Rosneft, which has heavily invested in Venezuela under President Vladimir Putin, did not immediately respond to a request for comment.

Venezuela’s oil ministry, its information ministry, which handles media for the government, and PDVSA did not respond to questions.

Asked about the transactions, a spokesperson for Reliance said it had made payments to Russia and Chinese companies for Venezuelan oil. The spokesperson said the payments were deducted from money owed by Venezuela to those countries, but did not provide further details.

“We are in active dialogue with the U.S. Department of State on our dealings on Venezuelan oil to remain compliant with U.S. sanctions,” the spokesperson said.

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Toyota shows off electric vehicle concept Rhombus

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Toyota brought a crop of hybrid and fully electric vehicles to the Shanghai Auto Show this year.

The Rhombus, pictured above, is a concept car for a battery-powered electric vehicle targeted at consumers born after 1990, according to a release. The vehicle was developed by TMEC, the company’s research and development base in China.

A single swivel seat at the front replaces the typical two-seat driver’s row, while two seats in the back make up a lounge-like area.

Toyota said it plans to roll out more than 10 battery electric vehicle models globally in the next five or six years, with a sales target of more than 5.5 million electrified vehicles worldwide by 2030.

The C-HR and IZOA battery electric models that premiered in Shanghai will be the first such vehicles to launch in China under the Japanese automaker’s brand. Sales are expected to begin next year.

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Russia Stable Runet law will further separate country from internet

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The new Stable Runet law would give the Russian communications regulator, known as Roskomnadzor, broader powers to monitor network traffic and potentially provide a “kill switch” to disconnect Russia from the wider internet in the event of cyberattack. Essentially, the law is meant to help create a digital drawbridge between Russia and the rest of the world that the country can raise in an emergency.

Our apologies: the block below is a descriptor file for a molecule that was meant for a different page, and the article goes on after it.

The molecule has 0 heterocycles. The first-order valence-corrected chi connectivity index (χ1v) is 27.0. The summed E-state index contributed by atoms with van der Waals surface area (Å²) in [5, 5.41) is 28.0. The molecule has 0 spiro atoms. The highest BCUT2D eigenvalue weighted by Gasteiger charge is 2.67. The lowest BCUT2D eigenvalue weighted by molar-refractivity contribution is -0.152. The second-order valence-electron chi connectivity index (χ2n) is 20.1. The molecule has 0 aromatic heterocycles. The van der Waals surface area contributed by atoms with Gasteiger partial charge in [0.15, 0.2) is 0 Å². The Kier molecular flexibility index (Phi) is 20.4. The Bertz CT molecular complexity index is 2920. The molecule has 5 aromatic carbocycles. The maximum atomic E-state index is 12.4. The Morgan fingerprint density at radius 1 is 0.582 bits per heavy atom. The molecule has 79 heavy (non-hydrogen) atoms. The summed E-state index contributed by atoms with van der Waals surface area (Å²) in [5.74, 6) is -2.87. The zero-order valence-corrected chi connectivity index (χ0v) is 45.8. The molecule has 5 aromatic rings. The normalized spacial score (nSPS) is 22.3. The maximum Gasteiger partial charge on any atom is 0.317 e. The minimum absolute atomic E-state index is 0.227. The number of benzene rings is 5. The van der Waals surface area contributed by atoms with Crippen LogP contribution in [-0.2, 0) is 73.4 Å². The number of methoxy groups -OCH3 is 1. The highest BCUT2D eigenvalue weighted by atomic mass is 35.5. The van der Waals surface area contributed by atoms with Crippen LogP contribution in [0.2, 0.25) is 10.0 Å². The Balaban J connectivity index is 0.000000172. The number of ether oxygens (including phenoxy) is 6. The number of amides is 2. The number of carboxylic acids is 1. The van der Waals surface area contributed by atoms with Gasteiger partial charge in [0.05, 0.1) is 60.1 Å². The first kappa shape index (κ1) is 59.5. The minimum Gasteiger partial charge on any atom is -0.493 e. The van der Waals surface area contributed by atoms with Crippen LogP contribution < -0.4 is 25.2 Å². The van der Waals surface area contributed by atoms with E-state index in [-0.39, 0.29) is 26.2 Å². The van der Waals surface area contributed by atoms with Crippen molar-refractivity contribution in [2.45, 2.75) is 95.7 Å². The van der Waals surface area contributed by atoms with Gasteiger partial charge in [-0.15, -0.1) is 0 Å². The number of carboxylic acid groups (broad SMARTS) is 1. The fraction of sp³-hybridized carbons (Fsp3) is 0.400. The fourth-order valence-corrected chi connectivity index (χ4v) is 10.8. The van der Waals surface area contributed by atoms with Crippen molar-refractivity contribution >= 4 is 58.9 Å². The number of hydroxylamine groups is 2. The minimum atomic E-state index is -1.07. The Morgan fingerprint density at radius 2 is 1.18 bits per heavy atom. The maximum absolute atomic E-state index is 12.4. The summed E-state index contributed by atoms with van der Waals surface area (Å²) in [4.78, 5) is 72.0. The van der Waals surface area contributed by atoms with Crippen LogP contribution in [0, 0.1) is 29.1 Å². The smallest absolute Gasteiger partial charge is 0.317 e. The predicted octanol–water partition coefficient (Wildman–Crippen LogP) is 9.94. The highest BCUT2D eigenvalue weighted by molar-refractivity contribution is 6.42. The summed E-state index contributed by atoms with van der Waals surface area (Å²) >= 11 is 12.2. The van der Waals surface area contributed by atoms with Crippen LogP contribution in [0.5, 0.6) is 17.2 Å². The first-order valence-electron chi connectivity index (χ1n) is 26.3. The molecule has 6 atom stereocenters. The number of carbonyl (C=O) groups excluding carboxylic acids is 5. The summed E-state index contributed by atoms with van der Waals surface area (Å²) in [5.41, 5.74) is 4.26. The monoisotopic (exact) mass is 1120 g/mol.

While the Kremlin says the law is meant to increase security, many observers, especially human rights groups, have speculated it will further increase censorship initiatives from Putin’s government.

That’s because the law was proposed by the same group of lawmakers in Russia who recently passed a law criminalizing the spread of online news that disrespects the government, said Aleksandr Yampolskiy, CEO of network security rating company SecurityScorecard.

“First, they made the language very broad. If you operate a network in Russia, you are required to create a way to have government oversight of that information,” he said.

The law also lacks specifics, Yampolskiy said, an indication the Kremlin is building in some wiggle room for how exactly it will be enforced.

“The language is deliberately vague and broad, so that will also be something for [business] to consider, since it’s unclear what you are going to have to do to comply,” he said.

But it will probably become another tool to enforce positive messaging about Putin’s government, Yampolskiy said.

The law also doesn’t provide much information as to how it will be accomplished technologically, said Natalia Gulyaeva, head of the Moscow intellectual property, media and technology practice group for law firm Hogan Lovells.

“Theoretically, the law encompasses installing new equipment on data transfer points in order to secure functionality of [the] Russian part of Internet in case of any global shutdowns,” she said. “The authors of the law have not provided any comments on the technical side of the law.”